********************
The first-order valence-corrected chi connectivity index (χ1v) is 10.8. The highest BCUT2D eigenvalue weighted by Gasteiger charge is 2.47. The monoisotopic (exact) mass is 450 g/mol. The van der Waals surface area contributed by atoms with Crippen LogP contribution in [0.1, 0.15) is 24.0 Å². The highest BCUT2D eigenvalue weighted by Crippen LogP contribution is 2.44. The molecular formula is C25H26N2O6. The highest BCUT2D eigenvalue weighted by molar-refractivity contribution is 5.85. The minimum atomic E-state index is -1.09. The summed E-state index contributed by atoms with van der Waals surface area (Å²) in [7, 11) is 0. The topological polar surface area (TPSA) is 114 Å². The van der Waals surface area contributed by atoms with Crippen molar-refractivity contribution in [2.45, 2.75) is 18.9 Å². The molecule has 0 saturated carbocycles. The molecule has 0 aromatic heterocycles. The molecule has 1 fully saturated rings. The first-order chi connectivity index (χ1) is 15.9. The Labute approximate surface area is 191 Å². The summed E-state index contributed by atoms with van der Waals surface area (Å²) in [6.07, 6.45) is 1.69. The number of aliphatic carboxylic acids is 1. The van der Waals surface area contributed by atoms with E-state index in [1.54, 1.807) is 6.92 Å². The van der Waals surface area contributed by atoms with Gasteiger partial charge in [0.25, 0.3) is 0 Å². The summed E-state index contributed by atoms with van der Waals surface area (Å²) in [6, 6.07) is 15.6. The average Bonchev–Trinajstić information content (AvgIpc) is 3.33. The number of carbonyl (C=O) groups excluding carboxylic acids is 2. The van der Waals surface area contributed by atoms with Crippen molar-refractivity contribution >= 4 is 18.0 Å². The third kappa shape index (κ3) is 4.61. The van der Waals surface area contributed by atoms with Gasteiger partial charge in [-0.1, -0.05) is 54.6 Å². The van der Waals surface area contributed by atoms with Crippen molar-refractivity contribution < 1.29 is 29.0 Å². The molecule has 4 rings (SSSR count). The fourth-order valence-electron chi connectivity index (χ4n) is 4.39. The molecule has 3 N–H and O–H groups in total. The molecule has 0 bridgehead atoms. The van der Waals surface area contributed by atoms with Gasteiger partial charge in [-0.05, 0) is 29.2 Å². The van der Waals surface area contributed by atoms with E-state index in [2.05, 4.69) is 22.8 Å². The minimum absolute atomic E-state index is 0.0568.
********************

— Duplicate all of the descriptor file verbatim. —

The first-order valence-corrected chi connectivity index (χ1v) is 10.8. The highest BCUT2D eigenvalue weighted by Gasteiger charge is 2.47. The monoisotopic (exact) mass is 450 g/mol. The van der Waals surface area contributed by atoms with Crippen LogP contribution in [0.1, 0.15) is 24.0 Å². The highest BCUT2D eigenvalue weighted by Crippen LogP contribution is 2.44. The molecular formula is C25H26N2O6. The highest BCUT2D eigenvalue weighted by molar-refractivity contribution is 5.85. The minimum atomic E-state index is -1.09. The summed E-state index contributed by atoms with van der Waals surface area (Å²) in [7, 11) is 0. The topological polar surface area (TPSA) is 114 Å². The van der Waals surface area contributed by atoms with Crippen molar-refractivity contribution in [2.45, 2.75) is 18.9 Å². The molecule has 0 saturated carbocycles. The molecule has 0 aromatic heterocycles. The molecule has 1 fully saturated rings. The first-order chi connectivity index (χ1) is 15.9. The Labute approximate surface area is 191 Å². The summed E-state index contributed by atoms with van der Waals surface area (Å²) in [6.07, 6.45) is 1.69. The number of aliphatic carboxylic acids is 1. The van der Waals surface area contributed by atoms with E-state index in [1.54, 1.807) is 6.92 Å². The van der Waals surface area contributed by atoms with Gasteiger partial charge in [0.25, 0.3) is 0 Å². The summed E-state index contributed by atoms with van der Waals surface area (Å²) in [6, 6.07) is 15.6. The average Bonchev–Trinajstić information content (AvgIpc) is 3.33. The number of carbonyl (C=O) groups excluding carboxylic acids is 2. The van der Waals surface area contributed by atoms with Crippen molar-refractivity contribution >= 4 is 18.0 Å². The third kappa shape index (κ3) is 4.61. The van der Waals surface area contributed by atoms with Gasteiger partial charge in [-0.1, -0.05) is 54.6 Å². The van der Waals surface area contributed by atoms with Crippen molar-refractivity contribution < 1.29 is 29.0 Å². The molecule has 4 rings (SSSR count). The fourth-order valence-electron chi connectivity index (χ4n) is 4.39. The molecule has 3 N–H and O–H groups in total. The molecule has 0 bridgehead atoms. The van der Waals surface area contributed by atoms with Gasteiger partial charge in [-0.05, 0) is 29.2 Å². The van der Waals surface area contributed by atoms with E-state index in [2.05, 4.69) is 22.8 Å². The minimum absolute atomic E-state index is 0.0568.